Totally empowering, right? That is, unless you are the queen.
Is it a Prius? Is it a genetically modified pea-blossom? Is it a liger?
Nah. Hybridity is what happens when a colonized (or post-colonized) person takes on some of a colonizer's manners and habits and develops a "subjectivity" (roughly speaking, an identity) that blends the colonizer with the colonized.
So, say you grew up in India under the British Raj (basically, British = colonizers, Indians = colonized). You resent the Brits for being all bossy in your homeland, but you also got a pretty good education (even if you talk with a British accent) and can't really imagine life without cricket. Yup, you pretty much personify hybridity.
You think colonialism's over? Think again! There's neo-colonialism, as in a new form of colonialism, as in "Hey, you thought colonies were a thing of the past? Sucker!"
Neo-colonialism isn't just colonialism that's happening now; it's a form of colonialism that uses new methods to dominate new lands, like your typical Walmart edging out the Mom 'n' Pop marketplace in Mexico or in China. Maybe guns and armies are involved; maybe not. Either way, the fight for colonial independence is far from over.
On your sheet of binder paper, the margin is the part where you do your doodles instead of taking detailed, helpful notes on the main liney bits.
When it's about people, marginalization happens when a person or a group get smooshed over to the less-important sides instead of getting the full rights and respect all citizens are supposed to enjoy. Poco is hyper-aware of the plight of folks who are relegated to the doodle sections of society—specifically when they're from traditionally doodly corners of the world with long histories of imperialism.
Sounds scary, right? It's not as bad as it seems. You've got "essentialism," which in the world of philosophy basically means thinking in terms of an "essence." An essentialist is someone who believes people and things have an innate, unchangeable nature that is just there and not something that depends on circumstances.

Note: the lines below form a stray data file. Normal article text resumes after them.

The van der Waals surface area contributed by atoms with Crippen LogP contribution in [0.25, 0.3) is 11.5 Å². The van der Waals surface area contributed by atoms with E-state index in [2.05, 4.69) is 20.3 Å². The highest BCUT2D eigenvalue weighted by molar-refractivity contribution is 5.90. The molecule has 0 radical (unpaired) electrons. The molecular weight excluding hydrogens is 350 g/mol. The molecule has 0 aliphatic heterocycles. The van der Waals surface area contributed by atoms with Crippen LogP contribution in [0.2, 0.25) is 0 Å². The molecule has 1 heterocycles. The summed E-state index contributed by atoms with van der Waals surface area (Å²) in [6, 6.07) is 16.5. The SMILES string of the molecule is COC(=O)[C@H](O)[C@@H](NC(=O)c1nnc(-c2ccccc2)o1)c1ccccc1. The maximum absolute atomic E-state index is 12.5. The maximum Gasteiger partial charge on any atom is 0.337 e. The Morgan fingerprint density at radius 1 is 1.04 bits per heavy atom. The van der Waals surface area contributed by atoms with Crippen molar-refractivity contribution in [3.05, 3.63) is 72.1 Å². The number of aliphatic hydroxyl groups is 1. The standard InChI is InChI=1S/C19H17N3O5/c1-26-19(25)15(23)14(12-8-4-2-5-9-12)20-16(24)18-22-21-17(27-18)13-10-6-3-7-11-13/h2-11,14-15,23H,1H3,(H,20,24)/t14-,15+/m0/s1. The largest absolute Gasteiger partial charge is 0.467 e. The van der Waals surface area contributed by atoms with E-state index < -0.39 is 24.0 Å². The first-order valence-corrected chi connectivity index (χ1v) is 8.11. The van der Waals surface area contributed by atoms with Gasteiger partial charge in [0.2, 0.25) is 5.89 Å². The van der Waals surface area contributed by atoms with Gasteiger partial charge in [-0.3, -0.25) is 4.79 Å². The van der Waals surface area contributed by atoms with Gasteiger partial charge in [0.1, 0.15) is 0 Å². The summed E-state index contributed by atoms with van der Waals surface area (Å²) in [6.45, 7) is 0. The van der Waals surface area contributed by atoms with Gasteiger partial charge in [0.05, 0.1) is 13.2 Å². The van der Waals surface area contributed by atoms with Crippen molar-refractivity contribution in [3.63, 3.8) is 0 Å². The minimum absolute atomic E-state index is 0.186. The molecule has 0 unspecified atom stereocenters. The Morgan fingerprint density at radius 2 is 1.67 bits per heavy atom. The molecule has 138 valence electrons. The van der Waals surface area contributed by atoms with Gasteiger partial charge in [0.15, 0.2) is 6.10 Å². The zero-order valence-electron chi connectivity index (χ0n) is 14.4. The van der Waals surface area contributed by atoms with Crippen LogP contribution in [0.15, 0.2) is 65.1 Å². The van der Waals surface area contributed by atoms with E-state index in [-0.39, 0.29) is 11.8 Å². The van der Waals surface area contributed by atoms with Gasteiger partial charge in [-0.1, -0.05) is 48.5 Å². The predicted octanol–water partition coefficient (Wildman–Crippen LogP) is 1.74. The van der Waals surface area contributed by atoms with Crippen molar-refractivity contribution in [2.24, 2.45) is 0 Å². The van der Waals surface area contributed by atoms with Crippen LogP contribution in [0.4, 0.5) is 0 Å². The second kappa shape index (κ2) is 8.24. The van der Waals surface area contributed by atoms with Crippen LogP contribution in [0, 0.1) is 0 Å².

Kind of like when you get in a fight with your brother or sister and you're pretty sure s/he is a total jerk, but then your mom reminds you that your sibling is actually a "good person inside." That's essentialism in action (a big no-no for most theorists, by the way—not just about their siblings but about humans in general).
But wait! When you add "strategic" to "essentialism," you've got something radical and politically powerful: a method or tool of fighting The Man. That's because it's the people who belong to a certain marginalized group using the label that's been given them to come together, rather than letting it add to their marginalized status—in other words, it uses a group identity in a simplified way so those people can achieve certain goals.
Imagine this: a group of people with totally different personalities unify themselves under the label "black" or "feminist" or some other politicized identity. Some of the blacks may also be feminists; one may like chess and another prefers rollercoasters. But they share a commitment to social justice. So they unite under this label because they recognize that they're more powerful if they come together as a group, under a single name, in order to fight for what they want (like, say, Civil Rights).
Once they've accomplished their goals, they can go back to being different types of people, with different aims and hobbies and favorite ice creams. That's strategic essentialism: a temporary method of political activism for rebels, revolutionaries and insurgents alike.